Review: 5 Is The Perfect Number

5_isI bought this graphic novel (published by Drawn & Quarterly) on a whim, based on the artwork alone. After reading it, I found it to be a refreshing change of pace from my other readings.

A straight-up mafia crime story set in Napoli in the 70s takes a few surreal turns in this book by Igort (aka Igor Tuveri). Peppino is a retired hitman for the mob who picks up his guns again to avenge the death of his son, also a mob hitman. What transpires next is an escalating spiral of violence and intrigue. While most of the characters are criminals and not exactly likeable, Igort does a good job of making them at least relatable. At times the story veers a bit too deep into philosophical discussions, but I actually prefer that to just action and violence.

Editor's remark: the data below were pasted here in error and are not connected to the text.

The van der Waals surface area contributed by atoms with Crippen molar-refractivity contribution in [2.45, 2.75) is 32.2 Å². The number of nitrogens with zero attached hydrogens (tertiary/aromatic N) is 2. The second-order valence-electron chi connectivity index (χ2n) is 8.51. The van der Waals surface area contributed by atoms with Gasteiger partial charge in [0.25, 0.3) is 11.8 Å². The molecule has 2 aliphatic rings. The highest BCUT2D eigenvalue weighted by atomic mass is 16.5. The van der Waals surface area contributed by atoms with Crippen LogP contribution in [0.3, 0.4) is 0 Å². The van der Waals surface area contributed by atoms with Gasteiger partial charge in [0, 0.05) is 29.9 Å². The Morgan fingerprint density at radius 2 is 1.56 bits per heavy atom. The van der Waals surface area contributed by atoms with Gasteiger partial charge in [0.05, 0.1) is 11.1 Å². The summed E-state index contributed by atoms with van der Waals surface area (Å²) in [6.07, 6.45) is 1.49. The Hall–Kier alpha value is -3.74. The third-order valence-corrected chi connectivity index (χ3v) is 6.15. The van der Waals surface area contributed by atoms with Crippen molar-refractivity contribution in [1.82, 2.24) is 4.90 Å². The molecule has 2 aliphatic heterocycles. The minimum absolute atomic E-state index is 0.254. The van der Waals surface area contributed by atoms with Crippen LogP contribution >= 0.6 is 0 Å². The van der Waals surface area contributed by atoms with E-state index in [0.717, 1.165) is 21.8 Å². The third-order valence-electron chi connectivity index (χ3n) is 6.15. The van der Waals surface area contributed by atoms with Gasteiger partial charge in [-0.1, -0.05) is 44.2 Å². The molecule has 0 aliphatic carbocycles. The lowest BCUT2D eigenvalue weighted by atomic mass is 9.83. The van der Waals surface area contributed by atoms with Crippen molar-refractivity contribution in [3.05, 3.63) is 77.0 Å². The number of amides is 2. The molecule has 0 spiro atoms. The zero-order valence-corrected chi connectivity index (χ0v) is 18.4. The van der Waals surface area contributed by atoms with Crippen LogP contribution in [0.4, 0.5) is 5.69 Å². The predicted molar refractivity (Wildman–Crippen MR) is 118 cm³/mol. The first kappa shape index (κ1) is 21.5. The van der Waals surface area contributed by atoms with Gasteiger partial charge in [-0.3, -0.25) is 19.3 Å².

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The artwork, produced in an atmospheric duotone, is in turns sparse, dense, breezy, or brooding. He uses very subtle, ethereal lines when drawing a peaceful village setting, but easily switches to heavy inks and blocky black shadows to portray dangerous rendezvous and moments of emotional intensity. It’s also published in the larger European graphic novel size, so you can truly appreciate Igort’s layouts and composition as they were intended.

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The only problem I had with this book was the translation from Italian. The captions sometimes came off as dry, stilted, and academic. By contrast, the spoken dialogue tried too hard to affect an accent or realistic slang, but just came off as stereotypical and clunky. Stuff like “Get yar ass over here” or “dis here is my gun”.

But overall, if you like crime stories, this is a pretty good one, and the sequential storytelling is quite strong.

(A version of this review first appeared on my Ferret Press blog in May, 2011)